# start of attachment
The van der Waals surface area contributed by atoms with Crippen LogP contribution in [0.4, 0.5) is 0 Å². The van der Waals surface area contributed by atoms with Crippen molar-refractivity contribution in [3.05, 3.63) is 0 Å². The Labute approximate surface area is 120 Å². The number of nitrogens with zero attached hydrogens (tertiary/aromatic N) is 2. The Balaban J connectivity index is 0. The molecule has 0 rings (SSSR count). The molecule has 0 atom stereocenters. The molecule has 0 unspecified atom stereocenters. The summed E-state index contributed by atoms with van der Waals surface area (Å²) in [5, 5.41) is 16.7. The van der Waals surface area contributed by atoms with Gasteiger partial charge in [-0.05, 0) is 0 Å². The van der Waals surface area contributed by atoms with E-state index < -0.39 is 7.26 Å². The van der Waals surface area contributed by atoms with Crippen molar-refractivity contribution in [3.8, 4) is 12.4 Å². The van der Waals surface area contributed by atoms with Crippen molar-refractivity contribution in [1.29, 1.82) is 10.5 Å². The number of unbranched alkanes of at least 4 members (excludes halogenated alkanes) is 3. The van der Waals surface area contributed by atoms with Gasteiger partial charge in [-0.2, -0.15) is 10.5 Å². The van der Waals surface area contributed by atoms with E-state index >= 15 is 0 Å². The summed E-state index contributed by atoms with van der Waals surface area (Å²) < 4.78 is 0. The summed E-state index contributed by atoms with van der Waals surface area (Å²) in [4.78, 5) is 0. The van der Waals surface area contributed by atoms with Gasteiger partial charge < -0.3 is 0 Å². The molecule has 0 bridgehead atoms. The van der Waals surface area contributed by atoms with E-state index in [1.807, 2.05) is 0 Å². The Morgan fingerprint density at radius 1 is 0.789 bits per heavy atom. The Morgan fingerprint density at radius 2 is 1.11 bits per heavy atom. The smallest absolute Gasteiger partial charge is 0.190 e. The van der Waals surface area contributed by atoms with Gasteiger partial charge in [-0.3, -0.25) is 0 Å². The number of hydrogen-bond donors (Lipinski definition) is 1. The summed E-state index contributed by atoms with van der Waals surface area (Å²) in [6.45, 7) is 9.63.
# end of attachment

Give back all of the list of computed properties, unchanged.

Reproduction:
The van der Waals surface area contributed by atoms with Crippen LogP contribution in [0.4, 0.5) is 0 Å². The van der Waals surface area contributed by atoms with Crippen molar-refractivity contribution in [3.05, 3.63) is 0 Å². The Labute approximate surface area is 120 Å². The number of nitrogens with zero attached hydrogens (tertiary/aromatic N) is 2. The Balaban J connectivity index is 0. The molecule has 0 rings (SSSR count). The molecule has 0 atom stereocenters. The molecule has 0 unspecified atom stereocenters. The summed E-state index contributed by atoms with van der Waals surface area (Å²) in [5, 5.41) is 16.7. The van der Waals surface area contributed by atoms with Gasteiger partial charge in [-0.05, 0) is 0 Å². The van der Waals surface area contributed by atoms with E-state index < -0.39 is 7.26 Å². The van der Waals surface area contributed by atoms with Crippen molar-refractivity contribution in [3.8, 4) is 12.4 Å². The van der Waals surface area contributed by atoms with Crippen molar-refractivity contribution in [1.29, 1.82) is 10.5 Å². The number of unbranched alkanes of at least 4 members (excludes halogenated alkanes) is 3. The van der Waals surface area contributed by atoms with Gasteiger partial charge in [-0.2, -0.15) is 10.5 Å². The van der Waals surface area contributed by atoms with E-state index >= 15 is 0 Å². The summed E-state index contributed by atoms with van der Waals surface area (Å²) < 4.78 is 0. The summed E-state index contributed by atoms with van der Waals surface area (Å²) in [4.78, 5) is 0. The van der Waals surface area contributed by atoms with Gasteiger partial charge < -0.3 is 0 Å². The molecule has 0 bridgehead atoms. The van der Waals surface area contributed by atoms with E-state index in [1.807, 2.05) is 0 Å². The Morgan fingerprint density at radius 1 is 0.789 bits per heavy atom. The Morgan fingerprint density at radius 2 is 1.11 bits per heavy atom. The smallest absolute Gasteiger partial charge is 0.190 e. The van der Waals surface area contributed by atoms with Gasteiger partial charge in [-0.3, -0.25) is 0 Å². The number of hydrogen-bond donors (Lipinski definition) is 1. The summed E-state index contributed by atoms with van der Waals surface area (Å²) in [6.45, 7) is 9.63.